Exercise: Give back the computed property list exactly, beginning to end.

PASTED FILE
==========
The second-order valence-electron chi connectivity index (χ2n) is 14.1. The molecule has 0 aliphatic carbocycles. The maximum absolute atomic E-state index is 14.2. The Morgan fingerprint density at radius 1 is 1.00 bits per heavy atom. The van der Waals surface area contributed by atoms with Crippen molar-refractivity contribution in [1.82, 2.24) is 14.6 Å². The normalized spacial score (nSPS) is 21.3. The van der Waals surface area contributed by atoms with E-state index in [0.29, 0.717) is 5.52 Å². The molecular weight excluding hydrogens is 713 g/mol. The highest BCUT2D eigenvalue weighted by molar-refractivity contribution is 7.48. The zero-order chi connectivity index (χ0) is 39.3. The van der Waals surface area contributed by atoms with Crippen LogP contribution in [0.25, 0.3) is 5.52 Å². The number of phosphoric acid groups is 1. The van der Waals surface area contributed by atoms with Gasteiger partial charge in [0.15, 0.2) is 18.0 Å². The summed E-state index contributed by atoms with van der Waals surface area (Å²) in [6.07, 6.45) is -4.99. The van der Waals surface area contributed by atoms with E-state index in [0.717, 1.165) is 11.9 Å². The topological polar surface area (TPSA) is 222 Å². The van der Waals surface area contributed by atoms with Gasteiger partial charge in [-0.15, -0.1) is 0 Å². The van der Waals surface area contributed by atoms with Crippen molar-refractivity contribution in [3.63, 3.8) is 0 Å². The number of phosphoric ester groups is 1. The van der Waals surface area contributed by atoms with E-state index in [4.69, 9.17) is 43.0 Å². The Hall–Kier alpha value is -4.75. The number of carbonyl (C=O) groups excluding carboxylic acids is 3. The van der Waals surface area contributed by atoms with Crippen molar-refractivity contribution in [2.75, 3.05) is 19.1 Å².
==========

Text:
The second-order valence-electron chi connectivity index (χ2n) is 14.1. The molecule has 0 aliphatic carbocycles. The maximum absolute atomic E-state index is 14.2. The Morgan fingerprint density at radius 1 is 1.00 bits per heavy atom. The van der Waals surface area contributed by atoms with Crippen molar-refractivity contribution in [1.82, 2.24) is 14.6 Å². The normalized spacial score (nSPS) is 21.3. The van der Waals surface area contributed by atoms with E-state index in [0.29, 0.717) is 5.52 Å². The molecular weight excluding hydrogens is 713 g/mol. The highest BCUT2D eigenvalue weighted by molar-refractivity contribution is 7.48. The zero-order chi connectivity index (χ0) is 39.3. The van der Waals surface area contributed by atoms with Crippen LogP contribution in [0.25, 0.3) is 5.52 Å². The number of phosphoric acid groups is 1. The van der Waals surface area contributed by atoms with Gasteiger partial charge in [0.15, 0.2) is 18.0 Å². The summed E-state index contributed by atoms with van der Waals surface area (Å²) in [6.07, 6.45) is -4.99. The van der Waals surface area contributed by atoms with E-state index in [0.717, 1.165) is 11.9 Å². The topological polar surface area (TPSA) is 222 Å². The van der Waals surface area contributed by atoms with Gasteiger partial charge in [-0.15, -0.1) is 0 Å². The van der Waals surface area contributed by atoms with Crippen molar-refractivity contribution in [3.63, 3.8) is 0 Å². The number of phosphoric ester groups is 1. The van der Waals surface area contributed by atoms with E-state index in [4.69, 9.17) is 43.0 Å². The Hall–Kier alpha value is -4.75. The number of carbonyl (C=O) groups excluding carboxylic acids is 3. The van der Waals surface area contributed by atoms with Crippen molar-refractivity contribution in [2.75, 3.05) is 19.1 Å².